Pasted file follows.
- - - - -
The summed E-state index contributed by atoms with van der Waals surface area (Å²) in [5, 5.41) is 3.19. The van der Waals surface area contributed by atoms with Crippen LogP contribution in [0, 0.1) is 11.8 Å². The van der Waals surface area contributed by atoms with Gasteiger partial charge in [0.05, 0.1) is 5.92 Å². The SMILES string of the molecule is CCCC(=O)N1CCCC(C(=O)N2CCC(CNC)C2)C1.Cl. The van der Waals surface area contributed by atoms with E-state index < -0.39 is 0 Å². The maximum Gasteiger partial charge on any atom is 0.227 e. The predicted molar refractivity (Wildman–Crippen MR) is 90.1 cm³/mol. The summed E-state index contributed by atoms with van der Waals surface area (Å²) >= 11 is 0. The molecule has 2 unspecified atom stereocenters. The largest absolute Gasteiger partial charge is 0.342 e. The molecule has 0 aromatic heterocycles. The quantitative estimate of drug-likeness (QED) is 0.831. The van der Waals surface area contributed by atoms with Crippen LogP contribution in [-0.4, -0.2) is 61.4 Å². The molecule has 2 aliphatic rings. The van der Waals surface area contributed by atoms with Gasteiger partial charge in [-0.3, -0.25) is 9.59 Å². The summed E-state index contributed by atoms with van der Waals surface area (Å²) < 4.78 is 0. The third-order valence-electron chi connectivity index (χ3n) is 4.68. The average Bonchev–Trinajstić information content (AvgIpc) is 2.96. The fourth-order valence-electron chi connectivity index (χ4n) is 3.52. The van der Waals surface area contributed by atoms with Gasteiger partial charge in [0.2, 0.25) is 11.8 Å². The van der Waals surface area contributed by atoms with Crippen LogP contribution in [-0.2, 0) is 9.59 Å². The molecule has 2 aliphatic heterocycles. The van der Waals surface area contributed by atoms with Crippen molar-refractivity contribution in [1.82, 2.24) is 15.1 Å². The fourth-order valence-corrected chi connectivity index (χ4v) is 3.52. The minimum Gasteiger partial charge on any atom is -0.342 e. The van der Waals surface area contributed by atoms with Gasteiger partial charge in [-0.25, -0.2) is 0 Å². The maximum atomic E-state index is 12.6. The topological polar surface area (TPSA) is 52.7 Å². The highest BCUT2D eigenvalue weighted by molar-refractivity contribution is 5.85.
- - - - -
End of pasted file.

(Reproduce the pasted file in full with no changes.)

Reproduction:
The summed E-state index contributed by atoms with van der Waals surface area (Å²) in [5, 5.41) is 3.19. The van der Waals surface area contributed by atoms with Crippen LogP contribution in [0, 0.1) is 11.8 Å². The van der Waals surface area contributed by atoms with Gasteiger partial charge in [0.05, 0.1) is 5.92 Å². The SMILES string of the molecule is CCCC(=O)N1CCCC(C(=O)N2CCC(CNC)C2)C1.Cl. The van der Waals surface area contributed by atoms with E-state index < -0.39 is 0 Å². The maximum Gasteiger partial charge on any atom is 0.227 e. The predicted molar refractivity (Wildman–Crippen MR) is 90.1 cm³/mol. The summed E-state index contributed by atoms with van der Waals surface area (Å²) >= 11 is 0. The molecule has 2 unspecified atom stereocenters. The largest absolute Gasteiger partial charge is 0.342 e. The molecule has 0 aromatic heterocycles. The quantitative estimate of drug-likeness (QED) is 0.831. The van der Waals surface area contributed by atoms with Crippen LogP contribution in [-0.4, -0.2) is 61.4 Å². The molecule has 2 aliphatic rings. The van der Waals surface area contributed by atoms with Gasteiger partial charge in [-0.3, -0.25) is 9.59 Å². The summed E-state index contributed by atoms with van der Waals surface area (Å²) < 4.78 is 0. The third-order valence-electron chi connectivity index (χ3n) is 4.68. The average Bonchev–Trinajstić information content (AvgIpc) is 2.96. The fourth-order valence-electron chi connectivity index (χ4n) is 3.52. The van der Waals surface area contributed by atoms with Gasteiger partial charge in [0.2, 0.25) is 11.8 Å². The van der Waals surface area contributed by atoms with Crippen LogP contribution in [-0.2, 0) is 9.59 Å². The molecule has 2 aliphatic heterocycles. The van der Waals surface area contributed by atoms with Crippen molar-refractivity contribution in [1.82, 2.24) is 15.1 Å². The fourth-order valence-corrected chi connectivity index (χ4v) is 3.52. The minimum Gasteiger partial charge on any atom is -0.342 e. The van der Waals surface area contributed by atoms with Gasteiger partial charge in [-0.25, -0.2) is 0 Å². The maximum atomic E-state index is 12.6. The topological polar surface area (TPSA) is 52.7 Å². The highest BCUT2D eigenvalue weighted by molar-refractivity contribution is 5.85.